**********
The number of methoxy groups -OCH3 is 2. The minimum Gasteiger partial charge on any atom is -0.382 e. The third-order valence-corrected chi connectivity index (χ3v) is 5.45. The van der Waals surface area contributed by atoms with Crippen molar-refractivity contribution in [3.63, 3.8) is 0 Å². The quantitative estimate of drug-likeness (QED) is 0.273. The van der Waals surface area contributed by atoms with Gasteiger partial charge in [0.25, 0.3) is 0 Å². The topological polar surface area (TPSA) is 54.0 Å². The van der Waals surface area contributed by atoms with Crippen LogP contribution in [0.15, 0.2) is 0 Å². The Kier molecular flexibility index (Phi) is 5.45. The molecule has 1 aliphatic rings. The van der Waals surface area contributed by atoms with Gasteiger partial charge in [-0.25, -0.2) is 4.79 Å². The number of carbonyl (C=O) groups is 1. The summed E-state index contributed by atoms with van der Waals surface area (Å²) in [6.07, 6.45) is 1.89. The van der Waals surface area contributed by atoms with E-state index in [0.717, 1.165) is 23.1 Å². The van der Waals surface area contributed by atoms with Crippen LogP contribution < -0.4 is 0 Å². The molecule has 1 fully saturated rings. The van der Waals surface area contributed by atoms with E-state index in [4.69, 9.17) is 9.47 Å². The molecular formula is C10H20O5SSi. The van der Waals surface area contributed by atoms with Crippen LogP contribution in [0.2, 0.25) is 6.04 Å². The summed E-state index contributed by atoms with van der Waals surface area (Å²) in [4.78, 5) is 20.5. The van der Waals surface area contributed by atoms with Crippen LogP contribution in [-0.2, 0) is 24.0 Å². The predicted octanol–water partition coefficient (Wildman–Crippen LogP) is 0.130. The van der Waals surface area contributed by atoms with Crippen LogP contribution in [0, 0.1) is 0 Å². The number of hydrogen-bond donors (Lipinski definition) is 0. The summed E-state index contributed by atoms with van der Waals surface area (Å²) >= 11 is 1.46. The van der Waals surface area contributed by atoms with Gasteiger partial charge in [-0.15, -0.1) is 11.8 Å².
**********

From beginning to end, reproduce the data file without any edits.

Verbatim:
The number of methoxy groups -OCH3 is 2. The minimum Gasteiger partial charge on any atom is -0.382 e. The third-order valence-corrected chi connectivity index (χ3v) is 5.45. The van der Waals surface area contributed by atoms with Crippen molar-refractivity contribution in [3.63, 3.8) is 0 Å². The quantitative estimate of drug-likeness (QED) is 0.273. The van der Waals surface area contributed by atoms with Gasteiger partial charge in [0.25, 0.3) is 0 Å². The topological polar surface area (TPSA) is 54.0 Å². The van der Waals surface area contributed by atoms with Crippen LogP contribution in [0.15, 0.2) is 0 Å². The Kier molecular flexibility index (Phi) is 5.45. The molecule has 1 aliphatic rings. The van der Waals surface area contributed by atoms with Gasteiger partial charge in [-0.25, -0.2) is 4.79 Å². The number of carbonyl (C=O) groups is 1. The summed E-state index contributed by atoms with van der Waals surface area (Å²) in [6.07, 6.45) is 1.89. The van der Waals surface area contributed by atoms with E-state index in [0.717, 1.165) is 23.1 Å². The van der Waals surface area contributed by atoms with Crippen LogP contribution < -0.4 is 0 Å². The molecule has 1 fully saturated rings. The van der Waals surface area contributed by atoms with E-state index in [4.69, 9.17) is 9.47 Å². The molecular formula is C10H20O5SSi. The van der Waals surface area contributed by atoms with Crippen LogP contribution in [0.2, 0.25) is 6.04 Å². The summed E-state index contributed by atoms with van der Waals surface area (Å²) in [4.78, 5) is 20.5. The van der Waals surface area contributed by atoms with Crippen LogP contribution in [-0.2, 0) is 24.0 Å². The predicted octanol–water partition coefficient (Wildman–Crippen LogP) is 0.130. The van der Waals surface area contributed by atoms with Crippen LogP contribution in [0, 0.1) is 0 Å². The number of hydrogen-bond donors (Lipinski definition) is 0. The summed E-state index contributed by atoms with van der Waals surface area (Å²) >= 11 is 1.46. The van der Waals surface area contributed by atoms with Gasteiger partial charge in [-0.15, -0.1) is 11.8 Å².